What peplexes me is why does this work for Fender with Squier. Sooner or later I bet Fender will move to China since so many say their Squier is better than their American Fender. Fender will say hey why kill ourselves making the American model when so many are convinced the Squier is better even though it uses inferior woods and chinese pot metal. I mean why bother really?
    jd56hawk likes this.
  4. B-Mac

    B-Mac Sorting Things Out Supporting Member

    Are they really closing the Memphis Factory? That is heretical! Will they be making any thing in the USA?
  5. MattSasquatch


    Nov 12, 2018
    It's sad that the value of the American made gear isn't as great as it once was. It seems there was day where it felt awesome to be able to buy that American Made Fender or that American Made Les Paul. Now, it almost seems too easy to buy a Chinese made instrument and swap electronics out and have a killer bass for a fraction of the cost (I'm guilty of this myself, but I do want an American made bass down the road). Kinda wish the value of the American made gear would rise up again. Not necessarily in price, but in value of pride of owning an instrument that's American made that you know is a much better made instrument.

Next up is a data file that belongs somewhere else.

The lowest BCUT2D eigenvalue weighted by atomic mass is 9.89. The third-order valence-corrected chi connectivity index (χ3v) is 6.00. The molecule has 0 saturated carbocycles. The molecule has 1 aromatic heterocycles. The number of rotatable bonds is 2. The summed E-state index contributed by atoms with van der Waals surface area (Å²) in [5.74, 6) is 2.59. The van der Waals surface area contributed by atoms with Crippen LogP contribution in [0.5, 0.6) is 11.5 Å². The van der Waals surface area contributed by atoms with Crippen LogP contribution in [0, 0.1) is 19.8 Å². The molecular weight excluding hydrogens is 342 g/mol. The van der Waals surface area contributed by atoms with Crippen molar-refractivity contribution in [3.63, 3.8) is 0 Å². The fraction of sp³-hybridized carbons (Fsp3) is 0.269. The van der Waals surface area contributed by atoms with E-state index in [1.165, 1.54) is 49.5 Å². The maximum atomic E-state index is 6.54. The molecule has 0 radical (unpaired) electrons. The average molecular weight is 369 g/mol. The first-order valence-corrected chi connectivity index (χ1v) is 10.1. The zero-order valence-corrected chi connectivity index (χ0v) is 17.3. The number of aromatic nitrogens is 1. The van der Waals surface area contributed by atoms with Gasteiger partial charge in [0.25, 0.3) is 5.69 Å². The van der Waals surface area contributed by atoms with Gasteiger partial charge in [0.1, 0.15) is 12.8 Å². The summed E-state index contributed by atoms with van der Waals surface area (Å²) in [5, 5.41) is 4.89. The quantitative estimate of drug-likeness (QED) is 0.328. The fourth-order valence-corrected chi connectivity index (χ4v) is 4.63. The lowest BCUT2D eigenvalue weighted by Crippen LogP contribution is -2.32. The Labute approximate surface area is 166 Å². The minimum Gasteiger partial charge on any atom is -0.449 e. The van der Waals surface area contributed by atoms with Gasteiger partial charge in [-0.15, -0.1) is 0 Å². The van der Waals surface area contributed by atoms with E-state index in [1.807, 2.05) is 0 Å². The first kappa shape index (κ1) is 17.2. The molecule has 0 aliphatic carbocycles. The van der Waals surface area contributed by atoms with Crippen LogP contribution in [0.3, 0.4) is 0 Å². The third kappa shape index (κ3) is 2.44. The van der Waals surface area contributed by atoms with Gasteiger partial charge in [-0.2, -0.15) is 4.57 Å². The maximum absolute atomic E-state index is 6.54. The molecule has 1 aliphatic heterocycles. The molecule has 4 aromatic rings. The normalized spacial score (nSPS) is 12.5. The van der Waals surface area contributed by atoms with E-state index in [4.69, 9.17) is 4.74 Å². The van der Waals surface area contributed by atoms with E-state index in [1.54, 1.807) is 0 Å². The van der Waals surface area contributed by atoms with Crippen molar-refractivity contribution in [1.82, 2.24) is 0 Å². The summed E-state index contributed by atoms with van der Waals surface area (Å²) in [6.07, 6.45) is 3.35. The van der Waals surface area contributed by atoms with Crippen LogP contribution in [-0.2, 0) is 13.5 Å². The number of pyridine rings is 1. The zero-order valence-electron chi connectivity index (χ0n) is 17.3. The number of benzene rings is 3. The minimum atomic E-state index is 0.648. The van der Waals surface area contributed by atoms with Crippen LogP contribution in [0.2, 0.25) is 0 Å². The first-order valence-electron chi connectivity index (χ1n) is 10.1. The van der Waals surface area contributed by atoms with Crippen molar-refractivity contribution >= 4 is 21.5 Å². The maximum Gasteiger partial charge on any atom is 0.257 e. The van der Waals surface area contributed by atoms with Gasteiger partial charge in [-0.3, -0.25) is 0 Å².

6. mikeoso

    mikeoso Acoustic Curmudgeon

    Feb 14, 2014
    eastern Iowa
    I know it's a hot topic, and not looking for a fight, but it sounds like someone is saying that wood and workmanship don't create the sound when it comes to electric basses. If the only things needed to make that Chinese BSO sound and play as good as the US item is electronics and tweaking, and the price is half or less, what does the American one actually have going for it?

    I would point out that you don't hear a lot of people claiming that an acoustic Epi is as good as a US made Gibson...and nothing you can do to it will make it sound and play as well. Maybe that's why you also aren't hearing rumbles about closure coming from Bozeman.